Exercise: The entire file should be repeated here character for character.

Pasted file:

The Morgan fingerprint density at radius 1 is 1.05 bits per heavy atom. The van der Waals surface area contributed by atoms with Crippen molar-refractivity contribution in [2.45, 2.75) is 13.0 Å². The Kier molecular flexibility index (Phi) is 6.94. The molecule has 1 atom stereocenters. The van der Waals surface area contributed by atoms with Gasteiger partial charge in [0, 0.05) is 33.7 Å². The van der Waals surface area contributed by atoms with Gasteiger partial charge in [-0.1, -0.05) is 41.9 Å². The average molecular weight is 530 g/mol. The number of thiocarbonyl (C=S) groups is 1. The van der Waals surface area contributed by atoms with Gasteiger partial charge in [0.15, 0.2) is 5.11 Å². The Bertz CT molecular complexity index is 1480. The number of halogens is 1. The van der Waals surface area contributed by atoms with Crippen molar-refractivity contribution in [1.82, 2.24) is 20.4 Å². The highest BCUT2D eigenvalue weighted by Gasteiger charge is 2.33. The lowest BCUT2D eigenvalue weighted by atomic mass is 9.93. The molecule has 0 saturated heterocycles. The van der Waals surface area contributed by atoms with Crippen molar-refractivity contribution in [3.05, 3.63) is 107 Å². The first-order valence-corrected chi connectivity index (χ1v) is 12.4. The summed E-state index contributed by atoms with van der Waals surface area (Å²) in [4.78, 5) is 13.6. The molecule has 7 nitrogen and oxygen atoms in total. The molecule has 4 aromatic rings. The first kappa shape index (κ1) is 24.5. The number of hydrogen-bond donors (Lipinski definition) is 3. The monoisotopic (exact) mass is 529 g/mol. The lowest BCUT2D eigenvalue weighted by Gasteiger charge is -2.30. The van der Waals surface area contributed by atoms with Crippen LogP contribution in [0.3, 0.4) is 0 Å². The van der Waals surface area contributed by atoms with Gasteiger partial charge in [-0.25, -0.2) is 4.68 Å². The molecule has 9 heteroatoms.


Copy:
The Morgan fingerprint density at radius 1 is 1.05 bits per heavy atom. The van der Waals surface area contributed by atoms with Crippen molar-refractivity contribution in [2.45, 2.75) is 13.0 Å². The Kier molecular flexibility index (Phi) is 6.94. The molecule has 1 atom stereocenters. The van der Waals surface area contributed by atoms with Gasteiger partial charge in [0, 0.05) is 33.7 Å². The van der Waals surface area contributed by atoms with Gasteiger partial charge in [-0.1, -0.05) is 41.9 Å². The average molecular weight is 530 g/mol. The number of thiocarbonyl (C=S) groups is 1. The van der Waals surface area contributed by atoms with Gasteiger partial charge in [0.15, 0.2) is 5.11 Å². The Bertz CT molecular complexity index is 1480. The number of halogens is 1. The van der Waals surface area contributed by atoms with Crippen molar-refractivity contribution in [1.82, 2.24) is 20.4 Å². The highest BCUT2D eigenvalue weighted by Gasteiger charge is 2.33. The lowest BCUT2D eigenvalue weighted by atomic mass is 9.93. The molecule has 0 saturated heterocycles. The van der Waals surface area contributed by atoms with Crippen molar-refractivity contribution in [3.05, 3.63) is 107 Å². The first-order valence-corrected chi connectivity index (χ1v) is 12.4. The summed E-state index contributed by atoms with van der Waals surface area (Å²) in [4.78, 5) is 13.6. The molecule has 7 nitrogen and oxygen atoms in total. The molecule has 4 aromatic rings. The first kappa shape index (κ1) is 24.5. The number of hydrogen-bond donors (Lipinski definition) is 3. The monoisotopic (exact) mass is 529 g/mol. The lowest BCUT2D eigenvalue weighted by Gasteiger charge is -2.30. The van der Waals surface area contributed by atoms with Crippen LogP contribution in [0.3, 0.4) is 0 Å². The van der Waals surface area contributed by atoms with Gasteiger partial charge in [-0.25, -0.2) is 4.68 Å². The molecule has 9 heteroatoms.